2018 Houses Awards: Australian House of the Year

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Cabbage Tree House by Peter Stutchbury Architecture.

Cabbage Tree House by Peter Stutchbury Architecture. Image: Michael Nicholson

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Cabbage Tree House by Peter Stutchbury Architecture.

Cabbage Tree House by Peter Stutchbury Architecture. Image: Michael Nicholson

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Cabbage Tree House by Peter Stutchbury Architecture.

Cabbage Tree House by Peter Stutchbury Architecture. Image: Michael Nicholson

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Cabbage Tree House by Peter Stutchbury Architecture.

Cabbage Tree House by Peter Stutchbury Architecture. Image: Michael Nicholson

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Cabbage Tree House by Peter Stutchbury Architecture.

Cabbage Tree House by Peter Stutchbury Architecture. Image: Michael Nicholson

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Cabbage Tree House by Peter Stutchbury Architecture.

Cabbage Tree House by Peter Stutchbury Architecture. Image: Michael Nicholson

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Australian House of the Year
Cabbage Tree House by Peter Stutchbury Architecture
2018 Houses Awards

Jury comment

The Cabbage Tree House is a remarkable, complete Australian house that authentically and poetically embraces its landscape setting on Sydney’s northern beaches. Anchored in a rock shelf, the masonry structure leans back into the hillside as a “physical manifesto of the character of its place.”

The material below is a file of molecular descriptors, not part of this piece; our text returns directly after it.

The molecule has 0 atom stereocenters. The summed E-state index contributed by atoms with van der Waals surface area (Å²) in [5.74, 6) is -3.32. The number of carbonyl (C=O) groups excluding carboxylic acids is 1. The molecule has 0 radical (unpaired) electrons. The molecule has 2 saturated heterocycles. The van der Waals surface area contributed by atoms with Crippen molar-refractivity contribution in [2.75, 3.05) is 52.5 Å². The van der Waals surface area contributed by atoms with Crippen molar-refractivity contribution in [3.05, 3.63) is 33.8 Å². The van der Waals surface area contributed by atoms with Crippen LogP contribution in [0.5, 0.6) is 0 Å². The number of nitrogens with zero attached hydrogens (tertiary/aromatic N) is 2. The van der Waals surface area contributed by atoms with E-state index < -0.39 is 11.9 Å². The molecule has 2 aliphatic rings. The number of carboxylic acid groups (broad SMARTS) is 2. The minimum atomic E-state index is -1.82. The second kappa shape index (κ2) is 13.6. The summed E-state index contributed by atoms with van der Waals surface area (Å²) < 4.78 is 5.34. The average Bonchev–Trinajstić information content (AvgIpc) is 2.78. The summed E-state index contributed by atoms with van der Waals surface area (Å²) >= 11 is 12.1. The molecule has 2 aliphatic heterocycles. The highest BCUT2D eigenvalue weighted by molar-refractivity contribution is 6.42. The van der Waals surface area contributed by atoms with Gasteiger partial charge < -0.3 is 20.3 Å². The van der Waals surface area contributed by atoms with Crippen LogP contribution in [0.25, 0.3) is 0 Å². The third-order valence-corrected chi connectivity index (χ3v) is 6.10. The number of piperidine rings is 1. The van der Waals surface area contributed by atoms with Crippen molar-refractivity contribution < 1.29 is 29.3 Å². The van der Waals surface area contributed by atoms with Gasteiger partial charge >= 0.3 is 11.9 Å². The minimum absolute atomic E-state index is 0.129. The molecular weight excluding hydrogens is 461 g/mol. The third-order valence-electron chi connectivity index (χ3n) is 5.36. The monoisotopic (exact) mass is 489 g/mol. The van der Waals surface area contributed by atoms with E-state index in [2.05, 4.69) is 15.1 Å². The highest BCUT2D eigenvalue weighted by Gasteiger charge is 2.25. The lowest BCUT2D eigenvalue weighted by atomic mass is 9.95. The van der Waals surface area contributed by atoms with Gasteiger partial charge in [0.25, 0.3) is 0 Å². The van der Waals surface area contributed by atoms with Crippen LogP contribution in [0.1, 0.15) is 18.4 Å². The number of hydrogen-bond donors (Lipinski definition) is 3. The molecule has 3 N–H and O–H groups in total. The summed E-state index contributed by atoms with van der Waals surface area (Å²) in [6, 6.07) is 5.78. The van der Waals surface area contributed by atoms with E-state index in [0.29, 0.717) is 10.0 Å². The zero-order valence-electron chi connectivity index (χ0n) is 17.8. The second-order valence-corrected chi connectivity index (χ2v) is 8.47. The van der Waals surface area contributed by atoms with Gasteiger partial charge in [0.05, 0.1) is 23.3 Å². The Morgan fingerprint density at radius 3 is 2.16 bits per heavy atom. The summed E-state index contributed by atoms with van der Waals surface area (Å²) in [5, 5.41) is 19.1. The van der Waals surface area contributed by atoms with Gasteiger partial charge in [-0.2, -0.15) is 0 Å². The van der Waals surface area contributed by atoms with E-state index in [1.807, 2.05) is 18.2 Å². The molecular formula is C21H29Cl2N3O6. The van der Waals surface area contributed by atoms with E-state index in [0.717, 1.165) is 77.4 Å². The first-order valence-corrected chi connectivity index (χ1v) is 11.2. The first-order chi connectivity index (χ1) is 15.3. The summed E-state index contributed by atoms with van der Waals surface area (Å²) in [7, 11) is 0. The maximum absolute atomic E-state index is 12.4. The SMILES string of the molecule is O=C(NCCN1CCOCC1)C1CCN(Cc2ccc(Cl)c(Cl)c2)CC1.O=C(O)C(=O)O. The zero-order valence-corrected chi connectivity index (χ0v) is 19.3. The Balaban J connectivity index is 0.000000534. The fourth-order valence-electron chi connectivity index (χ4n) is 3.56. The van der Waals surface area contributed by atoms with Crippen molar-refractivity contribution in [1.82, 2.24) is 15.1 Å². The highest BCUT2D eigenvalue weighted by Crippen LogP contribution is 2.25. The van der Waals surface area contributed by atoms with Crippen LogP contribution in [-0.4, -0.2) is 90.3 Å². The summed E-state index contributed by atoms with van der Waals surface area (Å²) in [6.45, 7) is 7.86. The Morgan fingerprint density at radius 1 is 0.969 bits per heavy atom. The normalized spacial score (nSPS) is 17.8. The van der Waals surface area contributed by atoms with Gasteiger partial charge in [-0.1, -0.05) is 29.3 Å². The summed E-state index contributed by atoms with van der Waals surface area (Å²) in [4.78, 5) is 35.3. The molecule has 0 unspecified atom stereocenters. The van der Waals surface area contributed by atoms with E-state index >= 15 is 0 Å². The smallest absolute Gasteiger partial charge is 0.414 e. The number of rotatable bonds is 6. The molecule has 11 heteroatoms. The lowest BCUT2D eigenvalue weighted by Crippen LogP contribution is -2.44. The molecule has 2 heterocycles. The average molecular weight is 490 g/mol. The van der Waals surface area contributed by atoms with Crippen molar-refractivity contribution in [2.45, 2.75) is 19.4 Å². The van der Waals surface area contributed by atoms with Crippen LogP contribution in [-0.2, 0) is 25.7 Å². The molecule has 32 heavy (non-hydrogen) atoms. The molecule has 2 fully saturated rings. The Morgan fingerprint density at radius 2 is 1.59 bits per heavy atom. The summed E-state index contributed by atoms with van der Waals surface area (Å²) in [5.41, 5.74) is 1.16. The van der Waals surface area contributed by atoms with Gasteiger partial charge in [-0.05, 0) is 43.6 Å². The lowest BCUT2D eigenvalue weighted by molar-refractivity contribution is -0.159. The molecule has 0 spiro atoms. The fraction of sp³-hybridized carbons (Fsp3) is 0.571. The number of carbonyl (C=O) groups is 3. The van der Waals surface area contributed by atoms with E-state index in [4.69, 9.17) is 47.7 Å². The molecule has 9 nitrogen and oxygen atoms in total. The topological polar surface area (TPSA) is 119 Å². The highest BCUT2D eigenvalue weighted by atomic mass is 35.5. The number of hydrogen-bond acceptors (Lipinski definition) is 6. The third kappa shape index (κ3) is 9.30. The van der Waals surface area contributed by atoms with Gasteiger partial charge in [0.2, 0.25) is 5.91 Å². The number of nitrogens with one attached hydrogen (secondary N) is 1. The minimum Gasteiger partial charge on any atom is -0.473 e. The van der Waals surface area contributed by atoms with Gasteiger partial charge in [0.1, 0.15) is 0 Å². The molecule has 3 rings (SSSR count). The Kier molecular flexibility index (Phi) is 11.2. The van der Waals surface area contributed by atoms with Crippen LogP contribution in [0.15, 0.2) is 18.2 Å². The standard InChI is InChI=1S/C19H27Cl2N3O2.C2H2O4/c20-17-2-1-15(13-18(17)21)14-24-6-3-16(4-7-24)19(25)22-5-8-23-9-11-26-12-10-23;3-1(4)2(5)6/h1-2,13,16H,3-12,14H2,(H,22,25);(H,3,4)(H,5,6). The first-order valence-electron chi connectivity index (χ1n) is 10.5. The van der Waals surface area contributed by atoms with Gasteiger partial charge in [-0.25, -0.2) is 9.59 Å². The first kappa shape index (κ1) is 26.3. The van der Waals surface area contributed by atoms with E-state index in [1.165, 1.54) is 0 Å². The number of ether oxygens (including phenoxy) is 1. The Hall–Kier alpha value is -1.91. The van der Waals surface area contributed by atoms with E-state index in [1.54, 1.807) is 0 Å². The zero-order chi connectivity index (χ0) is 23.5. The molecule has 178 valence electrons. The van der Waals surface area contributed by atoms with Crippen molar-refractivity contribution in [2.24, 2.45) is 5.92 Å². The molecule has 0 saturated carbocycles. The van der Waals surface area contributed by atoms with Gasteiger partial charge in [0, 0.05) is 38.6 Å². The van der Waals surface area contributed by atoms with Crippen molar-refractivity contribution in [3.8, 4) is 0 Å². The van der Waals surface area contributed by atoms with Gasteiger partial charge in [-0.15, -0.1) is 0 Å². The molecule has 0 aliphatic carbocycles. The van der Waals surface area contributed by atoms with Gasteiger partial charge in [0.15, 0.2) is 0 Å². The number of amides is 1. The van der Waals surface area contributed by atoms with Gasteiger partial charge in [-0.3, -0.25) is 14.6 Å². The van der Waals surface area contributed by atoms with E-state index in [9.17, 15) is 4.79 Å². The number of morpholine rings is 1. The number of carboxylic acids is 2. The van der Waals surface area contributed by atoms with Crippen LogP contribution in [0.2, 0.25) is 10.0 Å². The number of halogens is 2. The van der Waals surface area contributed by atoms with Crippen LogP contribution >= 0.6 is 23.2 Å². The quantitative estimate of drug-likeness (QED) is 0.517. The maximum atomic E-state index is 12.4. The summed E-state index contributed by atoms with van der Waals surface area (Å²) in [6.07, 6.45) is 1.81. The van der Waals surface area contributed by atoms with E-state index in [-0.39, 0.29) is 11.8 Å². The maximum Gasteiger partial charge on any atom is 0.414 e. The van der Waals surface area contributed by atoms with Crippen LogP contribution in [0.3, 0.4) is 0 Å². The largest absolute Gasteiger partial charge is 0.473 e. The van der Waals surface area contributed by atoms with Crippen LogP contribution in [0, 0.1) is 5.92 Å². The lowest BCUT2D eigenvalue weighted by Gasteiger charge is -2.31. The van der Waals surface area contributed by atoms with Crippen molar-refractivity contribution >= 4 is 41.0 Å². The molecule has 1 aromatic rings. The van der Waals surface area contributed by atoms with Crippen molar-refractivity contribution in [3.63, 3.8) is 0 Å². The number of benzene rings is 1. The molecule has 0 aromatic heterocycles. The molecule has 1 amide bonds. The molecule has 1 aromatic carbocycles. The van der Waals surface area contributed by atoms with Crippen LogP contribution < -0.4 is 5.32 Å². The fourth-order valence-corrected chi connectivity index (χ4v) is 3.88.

Internally, the home has cave-like qualities. It is a sanctuary away from city life and is connected to the landscape. The scale of the building is broken down into smaller spaces of retreat and seclusion – all with views into vast bushland. Exposed concrete, steel and brickwork give the impression of permanence and longevity, as well as having thermal mass benefits. The home is intended for comfort in all seasons: it captures cool breezes from the east in summer and is splayed to the north toward the winter sun.

Although this house is undeniably an impressive piece of architecture, it has the warmth, layers and inhabitation of a welcoming home. Every design detail is considered – from the circular skylights that give glimpses of blue skies above to the handcrafted timber handrail on the stair. It is a house through which one can reconnect with nature – not as a museum piece, but as a home to be lived in. This home is the Australian House of the Year for its timeless qualities, impressive sculptural forms and connection to place. 

See full image galleries of all the winning and shortlisted projects here.  

The award for Australian House of the Year is supported by Cult.


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